EXPECTATIONS: In Britain, all the top comedians eventually become film directors. Chris Morris and Armando Iannucci recently lit up the world with their brilliant directorial efforts (Four Lions and In the Loop, respectively). Now it is time for Joe Cornish to step up. Best known for being one half of the comedy duo Adam and Joe (alongside Adam Buxton), Cornish aims to take the title of go-to British comedy-horror movie from Shaun of the Dead with his first feature film Attack the Block.
REALITY: In contrast to this week's Cowboys and Aliens, you could call Attack the Block "Hoodies and Aliens," if you were the kind of person who enjoyed referring to films by made-up titles. Even that would be unfair, because while Favreau has taken a film genre he loves and thrown all the tropes together with a dash of aliens, what Joe Cornish has done is much more sincere.
The story begins when a gang of London youths, led by Moses (John Boyega), attack and kill a strange creature in the park, only to find that it is the beginning of an alien invasion. Now the youngsters must fight for their lives and a learn a thing or two along the way. As stories go, it's exactly as simple as it needs to be.
Here's two guys looking at a thing. Gotta love publicity shots.
Inspired by the action-packed American monster movies of the '80s, Joe Cornish has brought the concept into his own environment. However, the most important thing to remember here, and it is something that misleading marketing departments have tried their best to hide from you, is that Attack the Block isn't really a comedy. What it is is hard to say upon initial viewing. There is certainly humour in here, but it stems more from the characters themselves than the situation, which is handled deadly serious. Attack the Block is a film that does not attempt to copy or parody anything that has gone before, instead choosing to be another strong entry in a genre that Cornish has a lot of love for, all while being incredibly down-to-Earth and intrinsically British.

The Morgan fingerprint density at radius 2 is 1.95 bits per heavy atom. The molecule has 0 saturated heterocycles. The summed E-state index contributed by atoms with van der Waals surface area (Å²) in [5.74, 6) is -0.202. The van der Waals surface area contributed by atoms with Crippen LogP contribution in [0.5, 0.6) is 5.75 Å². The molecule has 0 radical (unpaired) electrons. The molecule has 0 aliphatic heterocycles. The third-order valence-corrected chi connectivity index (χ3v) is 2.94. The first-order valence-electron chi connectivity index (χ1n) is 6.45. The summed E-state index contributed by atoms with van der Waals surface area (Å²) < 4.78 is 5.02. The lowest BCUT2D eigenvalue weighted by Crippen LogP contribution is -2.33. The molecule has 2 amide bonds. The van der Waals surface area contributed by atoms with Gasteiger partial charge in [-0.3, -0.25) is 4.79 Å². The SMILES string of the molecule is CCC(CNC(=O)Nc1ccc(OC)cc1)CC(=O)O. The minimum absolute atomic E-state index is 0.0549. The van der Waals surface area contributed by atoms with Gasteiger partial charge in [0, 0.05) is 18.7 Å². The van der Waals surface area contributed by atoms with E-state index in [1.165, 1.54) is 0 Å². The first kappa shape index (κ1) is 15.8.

You'd pull the same face too if you saw what they'd just seen. Whatever that is.Attack the Block tries to break down prejudices, whether they be generational, racial or otherwise. Everything in the film boils down to upturning some prejudicial assumption made by one or all of the characters. In that regard, it actually works quite well. It could easily have fallen into repetition or mawkish sentimentality, but it never does. This is entirely due to the strength of the character development. Everyone in the film is believable, flawed and often likeable in spite of some of their actions. It doesn't hurt that we're in the hands of a terrific group of young actors.
The dialogue in this film has been a source of some befuddlement to a lot of my peers in the writing-down-our opinions-on-films field. The slang used herein is very realistic and quite sharply written. If you're from London and under twenty, this will just sound like normal speech to you. Where I'm from, you would have to replace every slang word that appears in the script with "dickhead" and you'd know where you were. Thankfully, I had absolutely no trouble following what was being said at any time. I guess that just means I'm not old yet.
The creature design is also very effective; the aliens are basically mouths on legs with glow-in-the-dark teeth and black fur. Unfortunately, there's not an awful lot of them. By that I don't mean the film skimps on scenes of alien carnage, there's certainly enough of that. What I mean is that we just don't get to see much of what's going on during the action sequences. Cornish is obviously a great believer in keeping the monsters in the dark, giving the audience only mere glimpses until we're ready to see them in all their glory in the third act. That worked out great in Alien, where the monster was a single slow-moving penis monster, but here Cornish would have done well to give us a little more during some of the bigger set pieces. For this reason, the climax is a little unsatisfying. Perhaps this whole approach came about as a budgetary concern. If that is the case, you have to wonder why they didn't try something a little less ambitious at times.
For being so smartly written and effectively realised in every other area, the biggest thing that Attack the Block aims for - being a sincere monster movie set in a London council estate - is sadly missed by a very small margin. That said, we now finally have the answer to the question of why aliens always attack New York in the movies and never land in some shit-hole in England; it's because they're scared.
Now we just need a film where giant U.F.Os land in North Yorkshire and our heroes spend the whole film sitting in pubs griping about how the space-ships are scaring the sheep and taking up all the parking spaces at The Lion.
MINORITY REPORT: In so many alien invasion films the ET hordes are quashed using guns and bombs and crazy Randy Quaids. It's nice to know that the Brits are still fighting the good fight with blunt objects and sheer force of will. - Joseph "Jay Dub" Wade
Mass Effect: Andromeda turns its nose up at the original trilogy's rigid morality. It boasts a more nuanced and intellectually compelling shades-of-grey approach in which a heart icon pops up when it's time to tell an alien to take their clothes off.
Please consider updating your plan to include Trickle Down Antibiotics, the Millennial Meltdown, and other new options.
Something Awful reviews the latest films in a straightforward (for SA) manner.